Basic and Clinical Research
Penn Vet is a key contributor to new knowledge emerging from basic and clinical research.
As one of the pre-eminent veterinary schools in the world, we don’t simply keep pace with new equipment, diagnostic procedures and treatment modalities; we are frequently partners in their invention or development.
Translational research — the research that takes scientific discoveries out of the laboratory and puts them to use as new treatments to cure disease or repair injuries — is a large part of Penn Vet’s work.This benefits not only the animals we serve, it spills over into the field of human medicine through many collaborations among scientists and doctors at our School, Penn’s Medical School, and the Schools of Dentistry and Nursing as well as the University’s life sciences programs.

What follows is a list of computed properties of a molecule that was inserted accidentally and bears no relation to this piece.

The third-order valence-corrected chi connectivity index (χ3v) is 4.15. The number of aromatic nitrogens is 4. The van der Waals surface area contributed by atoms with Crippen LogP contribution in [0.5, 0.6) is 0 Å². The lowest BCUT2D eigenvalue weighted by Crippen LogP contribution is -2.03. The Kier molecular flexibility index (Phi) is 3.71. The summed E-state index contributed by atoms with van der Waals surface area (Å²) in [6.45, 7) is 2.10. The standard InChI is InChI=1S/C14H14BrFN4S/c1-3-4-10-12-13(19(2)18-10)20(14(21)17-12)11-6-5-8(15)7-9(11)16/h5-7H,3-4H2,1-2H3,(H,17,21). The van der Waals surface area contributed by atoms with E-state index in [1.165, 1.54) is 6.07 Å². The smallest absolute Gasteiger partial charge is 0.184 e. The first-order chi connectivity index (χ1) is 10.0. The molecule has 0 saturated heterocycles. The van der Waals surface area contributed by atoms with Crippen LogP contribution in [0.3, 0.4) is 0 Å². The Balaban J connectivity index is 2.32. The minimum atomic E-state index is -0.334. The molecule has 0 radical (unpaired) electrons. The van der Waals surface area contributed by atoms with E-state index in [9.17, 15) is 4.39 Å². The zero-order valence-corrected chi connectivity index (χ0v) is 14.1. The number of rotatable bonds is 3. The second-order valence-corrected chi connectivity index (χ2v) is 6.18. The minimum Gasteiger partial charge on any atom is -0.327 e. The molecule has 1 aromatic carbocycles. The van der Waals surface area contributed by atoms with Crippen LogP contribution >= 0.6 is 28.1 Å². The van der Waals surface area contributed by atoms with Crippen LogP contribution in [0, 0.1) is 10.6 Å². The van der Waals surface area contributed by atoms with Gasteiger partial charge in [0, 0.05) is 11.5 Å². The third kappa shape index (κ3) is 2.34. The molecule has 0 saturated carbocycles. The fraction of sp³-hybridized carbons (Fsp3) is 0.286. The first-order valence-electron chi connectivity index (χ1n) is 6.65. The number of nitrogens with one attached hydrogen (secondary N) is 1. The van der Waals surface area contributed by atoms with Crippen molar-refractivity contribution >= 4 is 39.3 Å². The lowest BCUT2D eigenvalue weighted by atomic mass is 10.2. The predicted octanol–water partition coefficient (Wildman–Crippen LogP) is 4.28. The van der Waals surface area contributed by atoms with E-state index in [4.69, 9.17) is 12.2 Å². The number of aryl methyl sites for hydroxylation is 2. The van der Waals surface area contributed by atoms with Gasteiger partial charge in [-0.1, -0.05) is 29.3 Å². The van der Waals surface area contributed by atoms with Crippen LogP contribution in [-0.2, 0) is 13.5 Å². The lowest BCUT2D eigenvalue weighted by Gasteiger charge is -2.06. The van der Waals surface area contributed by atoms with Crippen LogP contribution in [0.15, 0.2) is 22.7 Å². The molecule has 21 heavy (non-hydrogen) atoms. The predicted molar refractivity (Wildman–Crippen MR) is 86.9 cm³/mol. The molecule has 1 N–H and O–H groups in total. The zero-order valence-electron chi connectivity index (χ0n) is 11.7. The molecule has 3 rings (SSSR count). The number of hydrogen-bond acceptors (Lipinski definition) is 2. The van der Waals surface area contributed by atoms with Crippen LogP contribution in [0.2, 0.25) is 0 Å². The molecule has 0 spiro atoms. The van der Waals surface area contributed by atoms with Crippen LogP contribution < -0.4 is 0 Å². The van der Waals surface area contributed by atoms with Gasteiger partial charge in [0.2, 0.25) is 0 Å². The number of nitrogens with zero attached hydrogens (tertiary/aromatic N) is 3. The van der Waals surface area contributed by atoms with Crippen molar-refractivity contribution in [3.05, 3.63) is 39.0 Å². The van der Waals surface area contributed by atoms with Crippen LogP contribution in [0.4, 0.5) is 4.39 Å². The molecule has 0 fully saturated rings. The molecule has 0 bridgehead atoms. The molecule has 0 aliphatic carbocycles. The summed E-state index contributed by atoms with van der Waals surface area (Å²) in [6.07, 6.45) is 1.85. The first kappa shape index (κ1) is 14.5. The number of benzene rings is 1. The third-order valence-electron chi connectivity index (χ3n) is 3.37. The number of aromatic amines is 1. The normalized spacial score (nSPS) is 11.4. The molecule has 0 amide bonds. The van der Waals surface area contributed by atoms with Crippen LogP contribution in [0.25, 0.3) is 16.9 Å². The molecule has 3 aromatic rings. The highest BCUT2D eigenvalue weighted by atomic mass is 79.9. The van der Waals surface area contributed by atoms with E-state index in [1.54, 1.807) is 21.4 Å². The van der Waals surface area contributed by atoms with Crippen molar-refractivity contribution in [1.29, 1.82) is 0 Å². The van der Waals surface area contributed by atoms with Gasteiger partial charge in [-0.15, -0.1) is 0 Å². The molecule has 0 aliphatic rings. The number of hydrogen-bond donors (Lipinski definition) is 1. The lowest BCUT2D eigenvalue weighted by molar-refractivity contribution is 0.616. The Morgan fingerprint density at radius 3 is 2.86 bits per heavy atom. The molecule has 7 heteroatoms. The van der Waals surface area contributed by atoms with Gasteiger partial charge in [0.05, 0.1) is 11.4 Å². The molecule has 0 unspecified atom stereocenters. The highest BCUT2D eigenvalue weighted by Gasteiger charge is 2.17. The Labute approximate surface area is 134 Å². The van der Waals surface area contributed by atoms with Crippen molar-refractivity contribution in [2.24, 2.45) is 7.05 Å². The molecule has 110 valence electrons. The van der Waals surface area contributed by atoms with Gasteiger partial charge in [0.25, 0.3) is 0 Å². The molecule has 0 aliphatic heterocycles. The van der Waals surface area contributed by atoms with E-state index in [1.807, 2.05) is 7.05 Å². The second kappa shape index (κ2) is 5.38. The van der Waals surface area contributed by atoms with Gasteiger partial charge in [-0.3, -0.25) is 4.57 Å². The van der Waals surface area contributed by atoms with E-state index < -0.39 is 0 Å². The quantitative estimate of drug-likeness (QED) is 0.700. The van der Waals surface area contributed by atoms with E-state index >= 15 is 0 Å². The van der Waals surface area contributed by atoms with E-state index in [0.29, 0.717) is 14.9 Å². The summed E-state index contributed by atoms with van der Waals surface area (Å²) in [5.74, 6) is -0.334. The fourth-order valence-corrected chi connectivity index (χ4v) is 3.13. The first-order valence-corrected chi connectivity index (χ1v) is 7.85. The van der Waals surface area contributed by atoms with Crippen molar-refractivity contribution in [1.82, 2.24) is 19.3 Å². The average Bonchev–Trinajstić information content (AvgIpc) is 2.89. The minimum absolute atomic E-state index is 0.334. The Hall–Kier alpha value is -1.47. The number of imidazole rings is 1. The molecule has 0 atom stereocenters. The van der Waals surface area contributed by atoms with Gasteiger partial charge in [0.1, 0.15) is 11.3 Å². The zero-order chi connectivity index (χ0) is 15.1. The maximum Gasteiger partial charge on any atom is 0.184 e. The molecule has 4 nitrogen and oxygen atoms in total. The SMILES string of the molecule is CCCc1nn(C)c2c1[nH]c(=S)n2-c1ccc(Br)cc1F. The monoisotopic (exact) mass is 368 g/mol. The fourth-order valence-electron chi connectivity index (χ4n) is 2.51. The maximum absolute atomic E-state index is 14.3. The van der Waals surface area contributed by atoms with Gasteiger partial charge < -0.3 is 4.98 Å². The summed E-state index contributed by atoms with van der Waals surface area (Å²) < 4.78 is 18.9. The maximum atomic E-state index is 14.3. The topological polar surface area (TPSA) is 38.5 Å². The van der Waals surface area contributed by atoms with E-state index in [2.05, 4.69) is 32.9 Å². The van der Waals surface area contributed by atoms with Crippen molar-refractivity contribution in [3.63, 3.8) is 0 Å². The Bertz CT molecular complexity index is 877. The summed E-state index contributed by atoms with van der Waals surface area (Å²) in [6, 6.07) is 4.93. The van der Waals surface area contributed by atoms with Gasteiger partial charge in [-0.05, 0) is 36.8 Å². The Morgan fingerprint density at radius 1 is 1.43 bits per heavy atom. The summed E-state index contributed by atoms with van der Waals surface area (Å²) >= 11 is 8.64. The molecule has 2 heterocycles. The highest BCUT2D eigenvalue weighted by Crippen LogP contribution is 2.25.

An exciting example of translational research is in biopharmaceuticals. This scientific endeavor allows us to produce what are known as “transgenic” animals — cows or goats into which special genes are introduced which result, for example, in the animal’s producing milk containing specific human proteins. These proteins can then be harvested from the milk and processed into medications to treat disease in humans. The potential for this field of study is enormous, and at New Bolton Center, crucial work is being done in its research laboratories to improve and streamline this process. Other areas of translational research underway include swine animal welfare and reproduction, gene therapy for arthritic and degenerative joint conditions in horses, drug interactions in race horses, nutrition and reproduction in dairy cattle, equine lung physiology, degenerative disc disease, fracture fixation and new shoeing techniques for sport horses. Several of these translational research efforts may be directly applicable to human disease and injury.